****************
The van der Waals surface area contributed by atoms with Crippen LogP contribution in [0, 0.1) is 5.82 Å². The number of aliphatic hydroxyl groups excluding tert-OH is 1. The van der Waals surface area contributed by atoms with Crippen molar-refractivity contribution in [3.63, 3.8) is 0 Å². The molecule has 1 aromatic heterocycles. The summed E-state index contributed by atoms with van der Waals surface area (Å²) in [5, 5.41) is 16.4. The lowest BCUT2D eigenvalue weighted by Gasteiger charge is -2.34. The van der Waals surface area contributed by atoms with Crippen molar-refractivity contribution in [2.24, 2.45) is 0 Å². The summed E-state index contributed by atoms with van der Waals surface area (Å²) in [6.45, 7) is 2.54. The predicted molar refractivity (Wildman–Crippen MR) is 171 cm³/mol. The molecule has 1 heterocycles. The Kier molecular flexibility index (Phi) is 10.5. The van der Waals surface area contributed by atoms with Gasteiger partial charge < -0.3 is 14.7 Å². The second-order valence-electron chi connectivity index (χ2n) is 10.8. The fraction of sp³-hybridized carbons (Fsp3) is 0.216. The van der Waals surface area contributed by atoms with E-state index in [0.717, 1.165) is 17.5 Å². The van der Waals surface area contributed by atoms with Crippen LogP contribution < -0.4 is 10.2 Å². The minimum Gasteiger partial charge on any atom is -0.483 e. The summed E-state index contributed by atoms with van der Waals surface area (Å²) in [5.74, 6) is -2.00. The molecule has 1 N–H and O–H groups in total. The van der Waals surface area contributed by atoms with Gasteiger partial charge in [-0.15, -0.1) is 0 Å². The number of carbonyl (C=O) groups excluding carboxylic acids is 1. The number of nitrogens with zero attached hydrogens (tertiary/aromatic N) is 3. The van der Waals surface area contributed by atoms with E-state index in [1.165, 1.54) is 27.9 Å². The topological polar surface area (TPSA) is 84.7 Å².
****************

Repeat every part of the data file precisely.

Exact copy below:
The van der Waals surface area contributed by atoms with Crippen LogP contribution in [0, 0.1) is 5.82 Å². The number of aliphatic hydroxyl groups excluding tert-OH is 1. The van der Waals surface area contributed by atoms with Crippen molar-refractivity contribution in [3.63, 3.8) is 0 Å². The molecule has 1 aromatic heterocycles. The summed E-state index contributed by atoms with van der Waals surface area (Å²) in [5, 5.41) is 16.4. The lowest BCUT2D eigenvalue weighted by Gasteiger charge is -2.34. The van der Waals surface area contributed by atoms with Crippen molar-refractivity contribution in [2.24, 2.45) is 0 Å². The summed E-state index contributed by atoms with van der Waals surface area (Å²) in [6.45, 7) is 2.54. The predicted molar refractivity (Wildman–Crippen MR) is 171 cm³/mol. The molecule has 1 heterocycles. The Kier molecular flexibility index (Phi) is 10.5. The van der Waals surface area contributed by atoms with Gasteiger partial charge < -0.3 is 14.7 Å². The second-order valence-electron chi connectivity index (χ2n) is 10.8. The fraction of sp³-hybridized carbons (Fsp3) is 0.216. The van der Waals surface area contributed by atoms with E-state index in [0.717, 1.165) is 17.5 Å². The van der Waals surface area contributed by atoms with Crippen LogP contribution < -0.4 is 10.2 Å². The minimum Gasteiger partial charge on any atom is -0.483 e. The summed E-state index contributed by atoms with van der Waals surface area (Å²) in [5.74, 6) is -2.00. The molecule has 1 N–H and O–H groups in total. The van der Waals surface area contributed by atoms with Gasteiger partial charge in [-0.15, -0.1) is 0 Å². The number of carbonyl (C=O) groups excluding carboxylic acids is 1. The number of nitrogens with zero attached hydrogens (tertiary/aromatic N) is 3. The van der Waals surface area contributed by atoms with E-state index in [1.165, 1.54) is 27.9 Å². The topological polar surface area (TPSA) is 84.7 Å².